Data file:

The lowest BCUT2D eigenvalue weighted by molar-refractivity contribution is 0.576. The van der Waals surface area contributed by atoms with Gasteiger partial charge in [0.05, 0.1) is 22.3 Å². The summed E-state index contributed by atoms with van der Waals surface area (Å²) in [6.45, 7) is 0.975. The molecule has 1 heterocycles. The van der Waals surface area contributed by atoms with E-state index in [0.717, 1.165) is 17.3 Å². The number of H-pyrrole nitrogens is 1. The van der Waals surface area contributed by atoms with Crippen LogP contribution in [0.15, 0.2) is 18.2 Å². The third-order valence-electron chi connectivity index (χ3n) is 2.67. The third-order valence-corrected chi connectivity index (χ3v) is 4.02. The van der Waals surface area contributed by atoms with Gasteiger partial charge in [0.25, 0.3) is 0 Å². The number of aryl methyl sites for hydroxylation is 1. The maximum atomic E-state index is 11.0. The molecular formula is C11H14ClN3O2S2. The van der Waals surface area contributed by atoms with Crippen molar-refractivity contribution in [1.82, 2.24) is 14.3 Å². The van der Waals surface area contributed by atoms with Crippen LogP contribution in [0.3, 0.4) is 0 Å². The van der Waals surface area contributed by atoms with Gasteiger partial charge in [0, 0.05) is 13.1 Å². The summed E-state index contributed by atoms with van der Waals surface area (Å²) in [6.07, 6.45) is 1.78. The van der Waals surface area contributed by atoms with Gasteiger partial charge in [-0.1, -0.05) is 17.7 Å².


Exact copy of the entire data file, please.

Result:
The lowest BCUT2D eigenvalue weighted by molar-refractivity contribution is 0.576. The van der Waals surface area contributed by atoms with Gasteiger partial charge in [0.05, 0.1) is 22.3 Å². The summed E-state index contributed by atoms with van der Waals surface area (Å²) in [6.45, 7) is 0.975. The molecule has 1 heterocycles. The van der Waals surface area contributed by atoms with E-state index in [0.717, 1.165) is 17.3 Å². The number of H-pyrrole nitrogens is 1. The van der Waals surface area contributed by atoms with Crippen LogP contribution in [0.15, 0.2) is 18.2 Å². The third-order valence-electron chi connectivity index (χ3n) is 2.67. The third-order valence-corrected chi connectivity index (χ3v) is 4.02. The van der Waals surface area contributed by atoms with Gasteiger partial charge in [0.25, 0.3) is 0 Å². The number of aryl methyl sites for hydroxylation is 1. The maximum atomic E-state index is 11.0. The molecular formula is C11H14ClN3O2S2. The van der Waals surface area contributed by atoms with Crippen molar-refractivity contribution in [1.82, 2.24) is 14.3 Å². The van der Waals surface area contributed by atoms with Crippen LogP contribution in [0.3, 0.4) is 0 Å². The van der Waals surface area contributed by atoms with Gasteiger partial charge in [0, 0.05) is 13.1 Å². The summed E-state index contributed by atoms with van der Waals surface area (Å²) in [6.07, 6.45) is 1.78. The van der Waals surface area contributed by atoms with Gasteiger partial charge in [-0.1, -0.05) is 17.7 Å².